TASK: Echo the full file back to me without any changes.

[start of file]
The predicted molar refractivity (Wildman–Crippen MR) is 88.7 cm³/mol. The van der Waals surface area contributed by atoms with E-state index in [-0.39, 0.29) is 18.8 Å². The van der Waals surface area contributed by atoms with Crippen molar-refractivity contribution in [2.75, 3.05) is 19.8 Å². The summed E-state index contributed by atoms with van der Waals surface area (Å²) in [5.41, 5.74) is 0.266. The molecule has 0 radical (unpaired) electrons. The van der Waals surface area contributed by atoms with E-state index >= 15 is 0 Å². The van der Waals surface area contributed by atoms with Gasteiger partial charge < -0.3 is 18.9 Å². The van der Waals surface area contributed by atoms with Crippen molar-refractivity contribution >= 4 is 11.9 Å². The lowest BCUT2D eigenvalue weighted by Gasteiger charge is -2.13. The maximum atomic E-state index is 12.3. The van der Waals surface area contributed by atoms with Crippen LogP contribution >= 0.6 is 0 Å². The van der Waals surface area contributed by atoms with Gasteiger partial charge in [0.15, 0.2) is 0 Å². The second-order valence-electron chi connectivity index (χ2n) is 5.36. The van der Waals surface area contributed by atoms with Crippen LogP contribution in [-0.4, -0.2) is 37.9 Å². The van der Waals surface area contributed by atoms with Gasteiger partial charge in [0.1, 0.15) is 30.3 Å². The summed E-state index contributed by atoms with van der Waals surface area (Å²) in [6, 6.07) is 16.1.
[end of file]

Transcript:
The predicted molar refractivity (Wildman–Crippen MR) is 88.7 cm³/mol. The van der Waals surface area contributed by atoms with E-state index in [-0.39, 0.29) is 18.8 Å². The van der Waals surface area contributed by atoms with Crippen molar-refractivity contribution in [2.75, 3.05) is 19.8 Å². The summed E-state index contributed by atoms with van der Waals surface area (Å²) in [5.41, 5.74) is 0.266. The molecule has 0 radical (unpaired) electrons. The van der Waals surface area contributed by atoms with E-state index >= 15 is 0 Å². The van der Waals surface area contributed by atoms with Gasteiger partial charge < -0.3 is 18.9 Å². The van der Waals surface area contributed by atoms with Crippen molar-refractivity contribution >= 4 is 11.9 Å². The lowest BCUT2D eigenvalue weighted by Gasteiger charge is -2.13. The maximum atomic E-state index is 12.3. The van der Waals surface area contributed by atoms with Crippen LogP contribution >= 0.6 is 0 Å². The van der Waals surface area contributed by atoms with Gasteiger partial charge in [0.15, 0.2) is 0 Å². The second-order valence-electron chi connectivity index (χ2n) is 5.36. The van der Waals surface area contributed by atoms with Crippen LogP contribution in [-0.4, -0.2) is 37.9 Å². The van der Waals surface area contributed by atoms with Gasteiger partial charge in [0.1, 0.15) is 30.3 Å². The summed E-state index contributed by atoms with van der Waals surface area (Å²) in [6, 6.07) is 16.1.